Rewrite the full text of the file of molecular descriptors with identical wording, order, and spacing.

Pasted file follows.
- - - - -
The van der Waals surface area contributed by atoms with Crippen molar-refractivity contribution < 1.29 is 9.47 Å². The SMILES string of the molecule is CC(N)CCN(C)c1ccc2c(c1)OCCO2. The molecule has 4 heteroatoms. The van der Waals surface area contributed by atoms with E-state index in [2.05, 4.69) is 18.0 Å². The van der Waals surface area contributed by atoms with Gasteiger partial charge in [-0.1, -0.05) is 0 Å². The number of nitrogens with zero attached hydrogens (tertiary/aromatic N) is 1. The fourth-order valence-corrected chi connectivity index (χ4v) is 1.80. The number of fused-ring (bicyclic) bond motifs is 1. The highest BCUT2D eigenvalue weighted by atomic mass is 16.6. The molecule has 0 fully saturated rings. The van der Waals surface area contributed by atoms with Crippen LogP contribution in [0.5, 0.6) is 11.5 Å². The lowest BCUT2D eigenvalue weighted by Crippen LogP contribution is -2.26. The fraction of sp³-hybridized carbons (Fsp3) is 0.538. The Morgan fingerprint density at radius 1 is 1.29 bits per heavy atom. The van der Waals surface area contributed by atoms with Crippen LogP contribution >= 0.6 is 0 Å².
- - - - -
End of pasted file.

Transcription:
The van der Waals surface area contributed by atoms with Crippen molar-refractivity contribution < 1.29 is 9.47 Å². The SMILES string of the molecule is CC(N)CCN(C)c1ccc2c(c1)OCCO2. The molecule has 4 heteroatoms. The van der Waals surface area contributed by atoms with E-state index in [2.05, 4.69) is 18.0 Å². The van der Waals surface area contributed by atoms with Gasteiger partial charge in [-0.1, -0.05) is 0 Å². The number of nitrogens with zero attached hydrogens (tertiary/aromatic N) is 1. The fourth-order valence-corrected chi connectivity index (χ4v) is 1.80. The number of fused-ring (bicyclic) bond motifs is 1. The highest BCUT2D eigenvalue weighted by atomic mass is 16.6. The molecule has 0 fully saturated rings. The van der Waals surface area contributed by atoms with Crippen LogP contribution in [0.5, 0.6) is 11.5 Å². The lowest BCUT2D eigenvalue weighted by Crippen LogP contribution is -2.26. The fraction of sp³-hybridized carbons (Fsp3) is 0.538. The Morgan fingerprint density at radius 1 is 1.29 bits per heavy atom. The van der Waals surface area contributed by atoms with Crippen LogP contribution >= 0.6 is 0 Å².